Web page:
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   Author  Topic: Wikipedia bans Scientologists  (Read 683 times)

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Wikipedia bans Scientologists
« on: 2009-05-29 16:42:32 »
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Wikipedia Bans Church of Scientology

[ Hermit : It seems that the Scientologists lose any time that there isn't an identifiable group that can be browbeaten, bribed or blackmailed into accepting their pernicious behaviour. Wikipedia has accepted that some people simply cannot running their scissors into others and acted to prohibit the use of their forum by memoids to propagate their fantasies. Sensible? Apropos of something, it is a pity this article was written by somebody who can't spell and didn't bother to use a spell checker. I am not fixing it. ]

Source: Wired.com
Authors: Ryan Singel
Dated: 2009-05-29

Wikipedia has banned the Church of Scientology from editing any articles as punishment for repeated and deceptive editing of articles related to the controversial religion, a landmark ruling from the site’s inner circle which prides itself on being open and inclusive.

In a 10-1 ruling Thursday, the site’s arbitration counsel voted to ban users coming from all IP addresses owned by the Church of Scientology and its associates, and further banned a number of editors by name
. The story was first reported by The Register.

Self-serving Wikipedia edits are hardly new. Wired.com readers pulled in an award for discovering the most egregious Wikipdia whitewashes by corporation and government agencies, but this is the first time the site has taken such drastic actions to block such edits.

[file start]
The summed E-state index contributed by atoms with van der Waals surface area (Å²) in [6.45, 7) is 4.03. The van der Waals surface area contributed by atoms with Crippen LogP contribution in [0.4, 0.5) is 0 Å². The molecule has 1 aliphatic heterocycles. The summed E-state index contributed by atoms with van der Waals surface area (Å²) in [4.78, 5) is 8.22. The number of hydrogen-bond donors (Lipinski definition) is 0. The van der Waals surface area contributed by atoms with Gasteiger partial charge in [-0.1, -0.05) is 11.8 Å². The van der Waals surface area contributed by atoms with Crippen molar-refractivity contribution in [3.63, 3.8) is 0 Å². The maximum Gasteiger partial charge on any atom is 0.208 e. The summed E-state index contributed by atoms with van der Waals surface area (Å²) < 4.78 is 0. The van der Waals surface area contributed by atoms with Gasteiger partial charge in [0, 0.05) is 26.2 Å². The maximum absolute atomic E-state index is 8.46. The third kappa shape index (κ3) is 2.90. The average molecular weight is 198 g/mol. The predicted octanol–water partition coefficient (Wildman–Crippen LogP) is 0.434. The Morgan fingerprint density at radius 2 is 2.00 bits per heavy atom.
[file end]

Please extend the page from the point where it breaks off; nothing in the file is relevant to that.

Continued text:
And such edits are unlikely to stop, now that the user-created encyclopedia has become one of the net’s most popular sites and is often the top result for searches on a subject. Being able to massage an entry about oneself or one’s company has proven difficult to resist, even for founder Jimmy Wales — despite Wikipedia’s official warnings to the contrary.

The Church of Scientology, founded by sci-fi writer L. Ron Hubbard in 1953, has had a long and bloody history on the net — dating back to Usenet groups, where critics maintain that the organization is a cult that brainwashes its members and sucks them dry financially. The Church, which teaches that humans are reincarnated and lived on other planets, says it is a legitimate religion. [ Hermit : Classic example of lunatic American reportage bowing to "balance" and ending up vulnerable to being used to propagate any insanity ]

The case, which began in December, centers on more than 400 articles about the ultra-secretive Church and its members. Those pages have hosted long-running, and fierce edit wars that pitted organized Church of Scientology editors — using multiple accounts — versus critics of Scientology who fought those changes by citign their own or each other’s self-published material. In fact, this is the fourth Wikipedia arbitration case concerning Scientology in as many years.

The Committee also banned a number of editors individually, prohibiting them from editing any Scientology-related articles for at least six months. Those privileges can be re-instated afterwards if they show they can play nicely by Wikipedia’s rules.

While most disputes involving the Web and Scientology in the past year have involved anti-Scientology activists who bind toghther under the name Anonymous, that group is largely not involved in this argument, since only registered accounts are able to edit the articles under dispute.

The Church of Scientology did not immediately return a voice message, asking for comment.
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With or without religion, you would have good people doing good things and evil people doing evil things. But for good people to do evil things, that takes religion. - Steven Weinberg, 1999
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